How to Edit Car Photos in Lightroom
Unedited car pictures can often lack color and emotion. It could be because they were shot at the wrong settings, or simply that they are straight out of the camera.
Our solution can be found using the editing tools found in the develop module of Lightroom. Each adjustment you make can transform the look of the image, good or bad. So what is the best way to edit car photos?
In this tutorial, I show you four easy steps to turn any car picture from a dull RAW file to a digital masterpiece! The focus here is to make the car blend well with the environment but also have it stand out as the subject of the image. Let’s begin!
Here is my original, straight out of camera image:
Step 1: Take Care of The Basics
I begin the editing process in the Basic section of the develop module. This part is what I like to call the “meat of the burger” because we take care of the base exposure that decides the main look of the image.
Start at the top of the Basic Panel by adjusting the white balance first. Since the original image is a bit green and warm, I will lower the temperature to 5600 and increase the tint to 10.
All of the other sliders below those two, from exposure to saturation, can be adjusted based on your personal preference. Just make sure not to go overboard with increasing the exposure, highlights, or whites too much, or else you can lose valuable details like color and texture.
A good rule of thumb is to keep the clarity below 30, but above 0. Abusing the clarity slider will result in the image being too dramatic, which can look unprofessional. When in doubt, adjust in moderation.
Step 2: Color Adjustments
Now it’s time to make detailed adjustments to each of the colors. Click on the “HSL/Color/B&W” icon and then on “All” to show all the colors. For these adjustments, I will begin at the top and work my way down:
Next, I will use the Split Toning Panel to totally change the feel of this car photo. How it works is that you adjust the hue slider to decide which color of highlights/shadows you want to add and then adjust the saturation for each.
In this case, I chose to make the highlights warm and the shadows blue. I never touch the Balance slider, as that just makes everything more complicated.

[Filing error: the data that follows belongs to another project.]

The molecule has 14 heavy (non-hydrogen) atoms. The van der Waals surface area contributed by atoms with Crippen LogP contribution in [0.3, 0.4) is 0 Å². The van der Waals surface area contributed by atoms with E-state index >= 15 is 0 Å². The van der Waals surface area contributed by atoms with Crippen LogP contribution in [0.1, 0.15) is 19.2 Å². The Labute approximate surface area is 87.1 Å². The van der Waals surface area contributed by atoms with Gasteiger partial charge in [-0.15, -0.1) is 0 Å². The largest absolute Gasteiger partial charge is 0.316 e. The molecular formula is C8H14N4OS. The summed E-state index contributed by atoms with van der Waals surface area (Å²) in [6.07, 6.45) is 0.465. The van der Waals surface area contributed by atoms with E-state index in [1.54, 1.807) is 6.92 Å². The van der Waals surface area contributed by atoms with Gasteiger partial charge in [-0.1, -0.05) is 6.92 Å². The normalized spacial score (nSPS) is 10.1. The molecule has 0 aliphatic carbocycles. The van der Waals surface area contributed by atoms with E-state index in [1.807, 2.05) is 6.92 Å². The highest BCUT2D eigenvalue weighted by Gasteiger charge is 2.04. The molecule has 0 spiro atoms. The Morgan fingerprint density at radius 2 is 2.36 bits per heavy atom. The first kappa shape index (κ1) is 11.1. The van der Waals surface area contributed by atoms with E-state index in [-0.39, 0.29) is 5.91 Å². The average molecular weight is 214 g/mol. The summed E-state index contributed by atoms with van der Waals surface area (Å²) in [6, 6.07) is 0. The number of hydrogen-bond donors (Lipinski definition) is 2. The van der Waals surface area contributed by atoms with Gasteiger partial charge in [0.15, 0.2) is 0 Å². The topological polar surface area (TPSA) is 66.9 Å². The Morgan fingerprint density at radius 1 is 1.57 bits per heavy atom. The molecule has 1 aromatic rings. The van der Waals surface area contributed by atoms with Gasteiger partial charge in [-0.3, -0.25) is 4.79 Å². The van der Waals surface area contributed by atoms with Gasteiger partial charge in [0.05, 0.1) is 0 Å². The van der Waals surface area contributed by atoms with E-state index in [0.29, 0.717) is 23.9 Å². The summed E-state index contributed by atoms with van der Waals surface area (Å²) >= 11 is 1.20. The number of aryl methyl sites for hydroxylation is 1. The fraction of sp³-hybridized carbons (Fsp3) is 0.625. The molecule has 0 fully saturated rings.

The selection of colors is based on color theory, which is a separate course on its own. But at the end of the day, it’s whatever pleases your eye the most. Personally, I like to keep the highlights yellow/orange and the shadows blue, as that combination looks the most natural.
You can see above that the image now looks much more refined in terms of exposure and color. However, it lacks the punch that makes it a final product.
That’s where the graduated filters come in:
Step 3: Utilize Graduated Filters
In my opinion, what sets an amazing car photo apart from an ordinary one is how much the car stands out. Because after all, it is the main subject!
If you’re taking photos of a car, chances are it’s on a road. An efficient way to add drama to your image is to make both the road and sky darker. This can be accompished in Lightroom by using the Graduated Filter.
Click on the rectangle icon located on the image above, then drag from the bottom of the image up to the car. Now you will see three white lines with a black dot in the middle.
Drag the middle line for moving the filter and the top line for adjusting the length of the filter. Click “O” on your keyboard to show the selected overlay of the filter you made - you should see the arrow by “Show Selected Mask Overlay” ticked. For this graduated filter, I will decrease the exposure to -1.50 to make the ground a bit darker.
You can actually change the Overlay color in Lightroom by going up to the menu bar of your screen, clicking on “Tools”, and hovering over “Adjustment Mask Overlay”. You can see there are four colors - red, green, white, black - for you to choose from. The color you choose isn’t a big deal, but it’s best if it’s separable from the part of the image you are working on.
Next, I will create another graduated filter, this time for the sky. Since the clouds are quite dull, I want to darken them significantly to add more drama while also bringing focus to the car.
So on this graduated filter, I completely lower the highlights, pull down the exposure, remove a bit of haze, and add a hint of warmness to complement the yellow paint. The key here is to trick the viewer’s eye to go straight to the car, but at the same time, maintain the natural look of the environment.
Step 4: Final Touches Using the Adjustment Brush
Now the car image looks spot on and the editing is almost complete. However, I want to add some finishing touches by darkening the side windows and boosting the contrast of the wheels using the Lightroom Adjustment Brush.
You can find the Adjustment Brush two icons right of the graduated filter icon. For the brush settings, I keep the flow/density at 100 and the feather at 20. The brush size totally depends on how much detail you are working with - for this image, I leave it at 17.
To boost the contrast of the wheels, I increase the clarity, saturation, and of course, the contrast of my adjustment brush. The selection doesn’t have to be perfectly round, but make sure to not select parts of the car paint or the road.
Darkening the side windows is simple. Just make your selection and then increase the Dehaze slider. Make sure your selection is quite accurate - to cover the entire window but not the rest of the car - so don’t rush this step.
In just four steps, you can totally alter the look and feel of any car photo. The beauty of this process is that it can be applied to any automobile image, action or static, and can be customized to fit your personal style.
And since Lightroom is nondestructive, you can redo any changes you make to your image. In summary. I hope you found this tutorial useful!
Here are my before/after images:
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